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Growth Fluctuation of Loblolly Pine Due to Periodic Air Pollution Levels: Interaction of Rainfall and Age. S. O. Phillips, Former Graduate Research Assistant, Department of Plant Pathology and Physiology, Virginia Polytechnic Institute and State University, Blacksburg, VA 24061, Senior author current address: Special Projects Forester, Missouri Department of Conservation, Columbia, MO 65201; J. M. Skelly(2), and H. E. Burkhart(3). (2)(3)Associate Professor in the Department of Plant Pathology and Physiology, and Associate Professor in the School of Forestry and Wildlife, respectively, Virginia Polytechnic Institute and State University, Blacksburg, VA 24061. Phytopathology 67:716-720. Accepted for publication 21 December 1976. Copyright 1977 The American Phytopathological Society, 3340 Pilot Knob Road, St. Paul, MN 55121. All rights reserved.. DOI: 10.1094/Phyto-67-716.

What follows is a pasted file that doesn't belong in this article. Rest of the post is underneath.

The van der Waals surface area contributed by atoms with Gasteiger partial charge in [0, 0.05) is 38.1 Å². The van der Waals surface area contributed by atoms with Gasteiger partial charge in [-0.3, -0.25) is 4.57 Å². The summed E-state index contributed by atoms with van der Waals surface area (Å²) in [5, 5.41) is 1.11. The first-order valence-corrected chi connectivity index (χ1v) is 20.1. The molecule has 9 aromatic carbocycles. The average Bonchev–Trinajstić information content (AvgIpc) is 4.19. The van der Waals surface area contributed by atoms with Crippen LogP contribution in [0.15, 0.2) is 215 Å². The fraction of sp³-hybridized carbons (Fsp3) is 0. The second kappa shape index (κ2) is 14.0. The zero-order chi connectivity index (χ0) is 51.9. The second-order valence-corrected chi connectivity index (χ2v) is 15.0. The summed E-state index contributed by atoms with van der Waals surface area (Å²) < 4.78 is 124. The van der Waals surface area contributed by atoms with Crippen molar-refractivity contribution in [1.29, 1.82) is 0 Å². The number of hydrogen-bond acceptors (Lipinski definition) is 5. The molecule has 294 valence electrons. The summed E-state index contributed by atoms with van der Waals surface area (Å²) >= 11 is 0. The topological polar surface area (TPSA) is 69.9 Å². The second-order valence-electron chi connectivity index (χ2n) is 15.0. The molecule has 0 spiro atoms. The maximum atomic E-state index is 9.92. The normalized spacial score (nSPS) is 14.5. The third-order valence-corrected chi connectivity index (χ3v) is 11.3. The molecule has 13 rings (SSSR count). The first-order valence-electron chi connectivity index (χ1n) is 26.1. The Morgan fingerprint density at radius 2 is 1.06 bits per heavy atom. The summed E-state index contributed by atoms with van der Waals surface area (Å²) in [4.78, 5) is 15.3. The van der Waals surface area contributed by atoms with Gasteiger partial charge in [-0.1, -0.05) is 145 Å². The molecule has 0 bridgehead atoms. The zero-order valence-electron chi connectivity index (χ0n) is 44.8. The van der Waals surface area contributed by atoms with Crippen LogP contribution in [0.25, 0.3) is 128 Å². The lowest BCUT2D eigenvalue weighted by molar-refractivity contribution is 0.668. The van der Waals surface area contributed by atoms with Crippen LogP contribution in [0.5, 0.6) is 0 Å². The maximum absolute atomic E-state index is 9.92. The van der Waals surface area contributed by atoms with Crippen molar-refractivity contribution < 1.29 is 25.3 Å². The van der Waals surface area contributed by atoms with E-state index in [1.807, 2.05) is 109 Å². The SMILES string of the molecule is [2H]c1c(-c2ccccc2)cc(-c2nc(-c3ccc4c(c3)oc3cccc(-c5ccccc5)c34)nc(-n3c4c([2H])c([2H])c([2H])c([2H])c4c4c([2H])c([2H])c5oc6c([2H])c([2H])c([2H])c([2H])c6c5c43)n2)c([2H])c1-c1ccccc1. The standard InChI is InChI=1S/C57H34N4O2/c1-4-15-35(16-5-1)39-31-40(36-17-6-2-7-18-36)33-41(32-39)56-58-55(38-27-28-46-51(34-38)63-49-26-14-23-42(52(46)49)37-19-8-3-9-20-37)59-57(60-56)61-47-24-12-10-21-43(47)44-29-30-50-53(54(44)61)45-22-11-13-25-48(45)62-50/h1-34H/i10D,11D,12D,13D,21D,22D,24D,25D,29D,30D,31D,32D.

The effect of a periodic source of a NOx-SO2 air pollution regime on the growth of loblolly pine was investigated. Radial increment growth studies were conducted to determine if correlations existed between emission levels (predictions of production levels were used as a surrogate) of a source and radial increment growth of loblolly pine. Three stands of loblolly pine proximal to the emission source were sampled by obtaining breast-height (1.37 m above the base of the tree) increment cores from 50 trees in the dominant or codominant crown classes of each stand. Multiple linear regression analyses utilizing annual radial increment growth as the dependent variable and the independent variables of annual production levels, total annual rainfall, annual seasonal rainfall, and age were used to evaluate radial growth of sample trees within all stands. An inverse relationship significant at P = 0.01 was demonstrated between growth and production levels in two of the loblolly pine stands. Additional analyses of these stands indicated theoretical reductions in diameter growth within both stands without the presence of visible injury. Growth and production levels were not significantly correlated in the remaining loblolly pine stand.

Additional keywords: tree growth loss, sulphur dioxide, nitrogen oxides, Pinus taeda.